The Farnborough International Airshow marked the midpoint in a year filled with doom and gloom for the commercial-aviation industry. Airbus Industrie has shed contract workers and shelved plans to jack up production by 50%. Sounds bad--until you consider the situation at archrival Boeing Co. It has slashed production by half and is axing nearly 30,000 jobs from its commercial-airplane division.
There's more. Airbus could surpass Boeing in airplane output--a milestone--by the end of next year. The Toulouse company plans to deliver about 300 airplanes in 2003, about the same as this year, while Boeing says its own output could fall to as low as 275 next year, from around 380 in 2002. Says Airbus President and CEO Noel Forgeard: "For the airlines that are financially strong, it's a good time to place orders." Forgeard's upbeat comments contrast sharply with those of Boeing Chairman and CEO Philip M. Condit, who calls the slump the "worst decline the industry has ever seen."
Times may be tough, but Airbus is still playing the role of spoiler. Chicago-based Boeing claims Airbus is relying on deep discounts to win orders--a charge its European competitor rejects. Whatever the case, the newer Airbus fleet, with standard cockpits and models, offers compelling operating efficiencies that airlines can't ignore. In mid-July, Airbus nabbed an order for 18 medium-haul A320s from Aeroflot. Boeing, which had spent a billion dollars trying to carve a Russian foothold, inked a deal for just nine twin-aisle 767s.
Airbus also has persuaded British discount carrier easyJet Airline Co. to reconsider buying 120 Boeing 737s, a $6 billion deal billed as this year's biggest. "We're fighting very hard to get this deal," says Airbus Chief Operating Officer Gustav Humbert. That would be a coup for Airbus, which lags in sales to low-cost carriers.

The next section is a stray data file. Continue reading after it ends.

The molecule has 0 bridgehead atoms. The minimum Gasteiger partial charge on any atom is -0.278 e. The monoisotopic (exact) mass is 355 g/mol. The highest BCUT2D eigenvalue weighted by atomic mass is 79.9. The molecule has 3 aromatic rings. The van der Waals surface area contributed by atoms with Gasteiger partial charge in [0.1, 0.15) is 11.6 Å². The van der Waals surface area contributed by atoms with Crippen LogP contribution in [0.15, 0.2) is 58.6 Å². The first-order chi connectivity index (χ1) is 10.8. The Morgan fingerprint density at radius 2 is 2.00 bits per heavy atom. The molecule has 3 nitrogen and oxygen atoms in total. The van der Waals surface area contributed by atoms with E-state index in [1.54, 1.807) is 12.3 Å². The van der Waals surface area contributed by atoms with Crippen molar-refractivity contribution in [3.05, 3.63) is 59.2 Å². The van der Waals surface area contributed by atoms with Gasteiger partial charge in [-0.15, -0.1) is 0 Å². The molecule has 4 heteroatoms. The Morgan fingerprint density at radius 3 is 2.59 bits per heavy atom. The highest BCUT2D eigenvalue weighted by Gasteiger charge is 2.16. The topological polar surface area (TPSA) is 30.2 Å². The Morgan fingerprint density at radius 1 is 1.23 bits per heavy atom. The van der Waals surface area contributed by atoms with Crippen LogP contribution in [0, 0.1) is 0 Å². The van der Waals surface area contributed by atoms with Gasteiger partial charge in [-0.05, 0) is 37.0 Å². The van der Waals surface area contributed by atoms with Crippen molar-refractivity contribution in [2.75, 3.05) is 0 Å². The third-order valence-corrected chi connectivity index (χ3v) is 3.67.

The real money is in big jets, though. Airbus is now making inroads into the lucrative 400-seat category. It has 98 orders and 50 options for its new 555-seat A380: Deliveries start in 2006. FedEx Corp. has firmed up an order for 10, making it the superjumbo's first U.S. customer.
It's not all clear skies, though. Airbus has more of its backlog tied up with leasing companies like International Leasing Finance Corp. and GE Capital--about 44%, compared with a third for Boeing. Since the leasing companies are such big customers, they get more leeway in their contracts to postpone delivery in bad times.
And even though Airbus' operating margin of 16.5% last year exceeded Boeing's 10.5%, that could change if the crisis festers. Airbus has budgeted $10.2 billion to develop the A380 and is now reaching the peak of that spending. Potential hazards, for sure. But in this latest round, the Europeans lead.
By Stanley Holmes in Farnborough